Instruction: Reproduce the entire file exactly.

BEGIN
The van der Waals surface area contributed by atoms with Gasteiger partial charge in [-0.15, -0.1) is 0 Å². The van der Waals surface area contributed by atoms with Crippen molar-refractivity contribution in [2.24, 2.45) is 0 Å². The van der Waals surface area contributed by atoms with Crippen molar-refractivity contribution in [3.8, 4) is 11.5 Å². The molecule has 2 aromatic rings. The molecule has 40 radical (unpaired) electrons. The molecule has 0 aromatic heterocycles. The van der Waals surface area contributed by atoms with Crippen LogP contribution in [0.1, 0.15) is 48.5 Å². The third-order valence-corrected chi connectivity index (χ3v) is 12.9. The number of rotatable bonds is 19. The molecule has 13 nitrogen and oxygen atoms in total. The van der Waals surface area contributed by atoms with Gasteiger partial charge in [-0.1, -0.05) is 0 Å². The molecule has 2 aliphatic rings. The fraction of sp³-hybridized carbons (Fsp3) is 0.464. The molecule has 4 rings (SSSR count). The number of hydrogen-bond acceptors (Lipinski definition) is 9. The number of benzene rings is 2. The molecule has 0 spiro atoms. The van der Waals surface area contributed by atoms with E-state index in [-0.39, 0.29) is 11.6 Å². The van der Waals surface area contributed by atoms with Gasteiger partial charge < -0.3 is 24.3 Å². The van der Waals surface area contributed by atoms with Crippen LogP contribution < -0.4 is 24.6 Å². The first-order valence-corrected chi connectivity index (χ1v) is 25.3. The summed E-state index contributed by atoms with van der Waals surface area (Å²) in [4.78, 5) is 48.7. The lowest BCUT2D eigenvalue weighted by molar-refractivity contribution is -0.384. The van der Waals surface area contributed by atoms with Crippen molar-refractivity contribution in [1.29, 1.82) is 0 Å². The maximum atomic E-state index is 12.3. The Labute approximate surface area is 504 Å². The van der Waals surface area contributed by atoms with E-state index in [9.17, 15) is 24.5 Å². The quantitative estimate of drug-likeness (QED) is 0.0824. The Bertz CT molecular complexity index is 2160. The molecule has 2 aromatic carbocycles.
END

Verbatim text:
The van der Waals surface area contributed by atoms with Gasteiger partial charge in [-0.15, -0.1) is 0 Å². The van der Waals surface area contributed by atoms with Crippen molar-refractivity contribution in [2.24, 2.45) is 0 Å². The van der Waals surface area contributed by atoms with Crippen molar-refractivity contribution in [3.8, 4) is 11.5 Å². The molecule has 2 aromatic rings. The molecule has 40 radical (unpaired) electrons. The molecule has 0 aromatic heterocycles. The van der Waals surface area contributed by atoms with Crippen LogP contribution in [0.1, 0.15) is 48.5 Å². The third-order valence-corrected chi connectivity index (χ3v) is 12.9. The number of rotatable bonds is 19. The molecule has 13 nitrogen and oxygen atoms in total. The van der Waals surface area contributed by atoms with Gasteiger partial charge in [-0.1, -0.05) is 0 Å². The molecule has 2 aliphatic rings. The fraction of sp³-hybridized carbons (Fsp3) is 0.464. The molecule has 4 rings (SSSR count). The number of hydrogen-bond acceptors (Lipinski definition) is 9. The number of benzene rings is 2. The molecule has 0 spiro atoms. The van der Waals surface area contributed by atoms with E-state index in [-0.39, 0.29) is 11.6 Å². The van der Waals surface area contributed by atoms with Gasteiger partial charge < -0.3 is 24.3 Å². The van der Waals surface area contributed by atoms with Crippen LogP contribution < -0.4 is 24.6 Å². The first-order valence-corrected chi connectivity index (χ1v) is 25.3. The summed E-state index contributed by atoms with van der Waals surface area (Å²) in [4.78, 5) is 48.7. The lowest BCUT2D eigenvalue weighted by molar-refractivity contribution is -0.384. The van der Waals surface area contributed by atoms with Crippen molar-refractivity contribution in [1.29, 1.82) is 0 Å². The maximum atomic E-state index is 12.3. The Labute approximate surface area is 504 Å². The van der Waals surface area contributed by atoms with E-state index in [9.17, 15) is 24.5 Å². The quantitative estimate of drug-likeness (QED) is 0.0824. The Bertz CT molecular complexity index is 2160. The molecule has 2 aromatic carbocycles.